In litigation involving Hills and Jackson, equal partners in a general partnership, Hills sought judicial dissolution of the partnership and appointment of a receiver to wind up the partnership. Jackson opposed the appointment of a receiver. The trial court found that Hills and Jackson had opposing interests and that as equal partners they were essentially deadlocked. Thus, the trial court granted Hills’ application for appointment of a receiver. Jackson timely appealed.
On appeal, Jackson argued that the trial court erred in appointing a receiver because Hills had failed to show that the receiver was needed to prevent irreparable harm to the parties or that an adequate legal remedy did not exist. The Court of Appeals disagreed based on the plain meaning of Arizona’s receivership statute, A.R.S. § 12-1241. Section 12-1241 states that “[t]he superior court or a judge thereof may appoint a receiver to protect and preserve the property or the rights of parties therein, even if the action includes no other claim for relief.” The Court noted that the legislature amended this statute in 1993 to remove language stating that a receiver could only be appointed “when no other adequate remedy is given by law.” By removing this language, the legislature made clear that lack of a remedy at law was no longer a requirement for the equitable remedy of a receiver.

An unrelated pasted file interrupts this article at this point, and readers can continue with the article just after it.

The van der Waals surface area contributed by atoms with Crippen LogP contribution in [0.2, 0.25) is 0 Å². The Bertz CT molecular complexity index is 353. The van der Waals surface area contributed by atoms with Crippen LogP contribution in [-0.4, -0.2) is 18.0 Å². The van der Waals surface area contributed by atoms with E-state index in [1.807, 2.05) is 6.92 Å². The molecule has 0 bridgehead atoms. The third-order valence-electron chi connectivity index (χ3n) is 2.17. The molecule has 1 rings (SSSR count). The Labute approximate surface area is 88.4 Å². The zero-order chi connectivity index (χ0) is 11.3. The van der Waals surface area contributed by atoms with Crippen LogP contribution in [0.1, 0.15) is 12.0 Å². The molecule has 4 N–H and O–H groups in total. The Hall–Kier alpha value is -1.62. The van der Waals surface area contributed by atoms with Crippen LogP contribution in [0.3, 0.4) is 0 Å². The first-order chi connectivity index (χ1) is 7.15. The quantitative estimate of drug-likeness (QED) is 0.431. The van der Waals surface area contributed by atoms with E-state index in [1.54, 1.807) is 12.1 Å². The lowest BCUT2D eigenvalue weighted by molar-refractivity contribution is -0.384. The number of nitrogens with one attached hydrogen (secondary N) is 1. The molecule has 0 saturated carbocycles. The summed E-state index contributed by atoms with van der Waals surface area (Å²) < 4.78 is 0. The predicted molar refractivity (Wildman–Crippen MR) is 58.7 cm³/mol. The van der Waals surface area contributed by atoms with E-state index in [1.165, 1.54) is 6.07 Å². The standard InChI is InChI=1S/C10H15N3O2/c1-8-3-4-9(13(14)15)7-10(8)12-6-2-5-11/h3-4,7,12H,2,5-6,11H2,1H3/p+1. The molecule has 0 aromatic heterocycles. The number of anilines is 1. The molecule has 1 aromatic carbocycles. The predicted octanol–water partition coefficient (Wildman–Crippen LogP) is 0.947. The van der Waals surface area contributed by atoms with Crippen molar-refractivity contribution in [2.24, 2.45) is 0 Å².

Judge Snow authored the opinion; Presiding Judge Hall and Judge Portley joined.